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matehortua
12th October 2005, 20:31
hi everyone

i want to know what are the hardware prerequisites for a server that is using ISPconfig

to be more precise how do i make an analisys of the "work" my server does (traffic, ram, HD, swap, proccesor load etc...) whit any new (domain DNS, host web, mail users ) and what would be a good HWconfig.

sorry about my english, im colombian (thats not an excuse but ;) )
.
i hope i make myself clear, if not let me know cause i think its a very important issue to know about hardware capabilities and what is the best we can do whit our hardware

tanx and bye

falko
12th October 2005, 21:42
To see the load of your system and the usage of your RAM and swap, you can run top.
If you run df -h, you can see the usage of your hard disk.

ovis
13th October 2005, 00:41
hi everyone

i want to know what are the hardware prerequisites for a server that is using ISPconfig

tanx and bye

I have a Server here for testing puposes Compaq proliant, and here it comes,
Its 400Mhz and had 9G Hdd 64Mb Ram and it works fine.

But if your intentions are to host lets say 50 sites you are more concerned with
Hdd space. A standard install with debian sarge has footprint of about:

aproxemetly (sorry for my english too i am from holland ;)

750 MB

so if you intent to host sites databases and mail add ad mutch hd's in your machine as possible.

Now the other tree bottlenecks are RAM INTERNET and CPU

Advice MORE is better altough you can get lot of preformance with linux and old hardware. I hope more experienced users can fill you in on all kinds of info regarding the main bottlenecks of a ISPconfig system

I hope that i have informed you well :) .

gr Ovis

themachine
15th October 2005, 18:07
i want to know what are the hardware prerequisites for a server that is using ISPconfig

to be more precise how do i make an analisys of the "work" my server does (traffic, ram, HD, swap, proccesor load etc...) whit any new (domain DNS, host web, mail users ) and what would be a good HWconfig.




This isn't all that easy to determine without testing. For most vhoster's I would say that hard drive space is the biggest requirement. Adding RAM and upgrading CPU is quite easy down the road. I see many customers hosting 1500+ sites on less than: 80G IDE hard drive, 1024MB RAM, AMD XP3000+ CPU. All standard desktop hardware which is fairly cheap to get a config like that. Personally, if your doing this as a business I would put your money into SCSI RAID for the hard disks, or if not... please maintain a solid backup solution. Hosters don't realize that IDE drives don't last long when your maxing them out all day, every day. BACKUP!!!!! CONSISTENT AND TESTED BACKUPS!!!! ;)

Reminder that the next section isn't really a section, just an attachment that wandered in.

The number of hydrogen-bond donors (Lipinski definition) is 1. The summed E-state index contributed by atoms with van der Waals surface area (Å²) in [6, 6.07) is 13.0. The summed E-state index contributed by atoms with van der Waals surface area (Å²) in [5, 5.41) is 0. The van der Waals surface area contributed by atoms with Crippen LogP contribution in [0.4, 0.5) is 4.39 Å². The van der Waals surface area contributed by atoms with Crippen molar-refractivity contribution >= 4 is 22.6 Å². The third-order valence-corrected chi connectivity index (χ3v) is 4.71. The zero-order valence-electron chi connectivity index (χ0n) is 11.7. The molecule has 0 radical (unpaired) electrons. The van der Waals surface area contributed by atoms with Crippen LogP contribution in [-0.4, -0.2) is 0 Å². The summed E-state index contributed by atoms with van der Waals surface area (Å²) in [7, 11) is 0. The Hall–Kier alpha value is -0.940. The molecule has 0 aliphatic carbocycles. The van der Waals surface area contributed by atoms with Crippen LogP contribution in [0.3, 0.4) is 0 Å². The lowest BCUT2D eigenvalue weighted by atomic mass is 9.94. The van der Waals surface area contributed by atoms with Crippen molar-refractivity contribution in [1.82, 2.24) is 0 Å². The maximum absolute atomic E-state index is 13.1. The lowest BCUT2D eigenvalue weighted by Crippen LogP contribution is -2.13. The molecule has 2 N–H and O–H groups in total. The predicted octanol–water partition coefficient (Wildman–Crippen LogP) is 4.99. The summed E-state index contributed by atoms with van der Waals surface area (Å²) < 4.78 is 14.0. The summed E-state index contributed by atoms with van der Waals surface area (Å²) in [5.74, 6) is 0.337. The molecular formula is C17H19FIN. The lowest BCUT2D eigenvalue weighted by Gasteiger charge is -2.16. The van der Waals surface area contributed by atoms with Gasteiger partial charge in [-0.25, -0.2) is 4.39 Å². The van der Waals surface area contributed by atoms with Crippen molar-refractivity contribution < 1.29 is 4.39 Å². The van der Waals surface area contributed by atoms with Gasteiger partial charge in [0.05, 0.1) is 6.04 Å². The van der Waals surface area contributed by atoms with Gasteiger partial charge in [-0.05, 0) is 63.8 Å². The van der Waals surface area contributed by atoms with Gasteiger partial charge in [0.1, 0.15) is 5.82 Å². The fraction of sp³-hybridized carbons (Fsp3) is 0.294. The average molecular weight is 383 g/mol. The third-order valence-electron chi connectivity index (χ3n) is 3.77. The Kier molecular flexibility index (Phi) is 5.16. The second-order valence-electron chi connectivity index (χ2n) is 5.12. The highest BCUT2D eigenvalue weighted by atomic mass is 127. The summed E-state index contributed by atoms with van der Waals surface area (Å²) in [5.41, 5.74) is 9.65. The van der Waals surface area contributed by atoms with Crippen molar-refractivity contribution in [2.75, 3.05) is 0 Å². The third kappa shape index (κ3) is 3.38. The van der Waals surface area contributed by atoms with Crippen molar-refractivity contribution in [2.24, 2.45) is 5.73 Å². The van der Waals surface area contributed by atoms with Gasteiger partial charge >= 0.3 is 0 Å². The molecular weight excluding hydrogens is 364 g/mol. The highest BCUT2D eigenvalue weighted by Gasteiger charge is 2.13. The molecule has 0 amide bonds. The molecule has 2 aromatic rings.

UTILITIES:

SAR: Sar is an excellent utility for everything. It runs cron jobs at 10 minute intervals to give you an idea what load was on the server at that time, and catalogs them by day.

CPU ACTIVITY
# sar

00:00:01 cpu %usr %sys %nice %idle _cpu_
00:10:01 all 2 0 0 98
00:20:01 all 2 0 0 98
00:30:01 all 0 0 0 100
00:40:01 all 2 0 0 98
00:50:01 all 2 0 0 98
01:00:01 all 0 0 0 100

PAGING AND SWAPPING
# sar -p

00:00:01 pagein/s pageout/s swapin/s swapout/s fork/s _page_
00:10:01 4.47 40.12 0.00 0.00 0.39
00:20:01 0.01 35.91 0.00 0.00 0.29
00:30:01 0.02 32.86 0.00 0.00 0.22
00:40:01 1.66 43.78 0.00 0.00 0.54
00:50:01 2.71 28.13 0.04 0.00 0.27
01:00:01 0.00 33.20 0.00 0.00 0.23

MEMORY AND SWAPPING
# sar -r

00:00:01 memtot memfree buffers cached slabmem swptot swpfree _mem_
00:10:01 503M 15M 47M 154M 0M 1027M 953M
00:20:01 503M 19M 47M 153M 0M 1027M 953M
00:30:01 503M 17M 48M 154M 0M 1027M 953M
00:40:01 503M 10M 49M 156M 0M 1027M 953M
00:50:01 503M 10M 50M 159M 0M 1027M 953M
01:00:01 503M 7M 51M 160M 0M 1027M 953M

# sar --help
sar: invalid option -- -
usage: sar [-flags] t [n] or
sar [-flags] [-s hh:mm] [-e hh:mm] [-i sec] [-n day# | -f file]
flags:
-A all flags
-S time-stamp for every output-line
-u cpu (default flag)
-P process load
-d disk
-D disk-partition
-r memory & swap
-p paging & swapping
-I interrupts
-v kernel-resources
-y tty activity
-l net-interf (general)
-L net-interf (errors)
-w ip v4 (general)
-W ip v4 (errors)
-t tcp v4 (general)
-T tcp v4 (errors)
-U udp v4
-m icmp v4 (general)
-M icmp v4 (per type)
-g ip v6 (general)
-G ip v6 (errors)
-j tcp v6 (general)
-h udp v6
-k icmp v6 (general)
-K icmp v6 (per type)
-N nfs (general)
-E nfs (errors)
-V nfs (server)
-R nfs-rpc (%calls)


You can even specify the DAY/HOUR/MINUTE. So if your server crashed at say 12:45 on the 10th of this month, you could:

# sar -s 12:30 -n 10

Linux host.domain.com 2.4.27 #1 Wed Apr 6 10:05:14 CDT 2005 i686 10/10/2005

12:30:01 cpu %usr %sys %nice %idle _cpu_
12:40:01 all 2 0 0 98
12:50:02 all 2 0 0 98
13:00:01 all 0 0 0 100
...




IPTRAF: Iptraf is a great utility for network traffic monitoring. This will give you an idea of how much bandwidth you are taking in/putting out in a kb/s format.

falko
15th October 2005, 19:01
BACKUP!!!!! CONSISTENT AND TESTED BACKUPS!!!! ;)

I've just written a howto about this topic: http://www.howtoforge.com/linux_rdiff_backup :D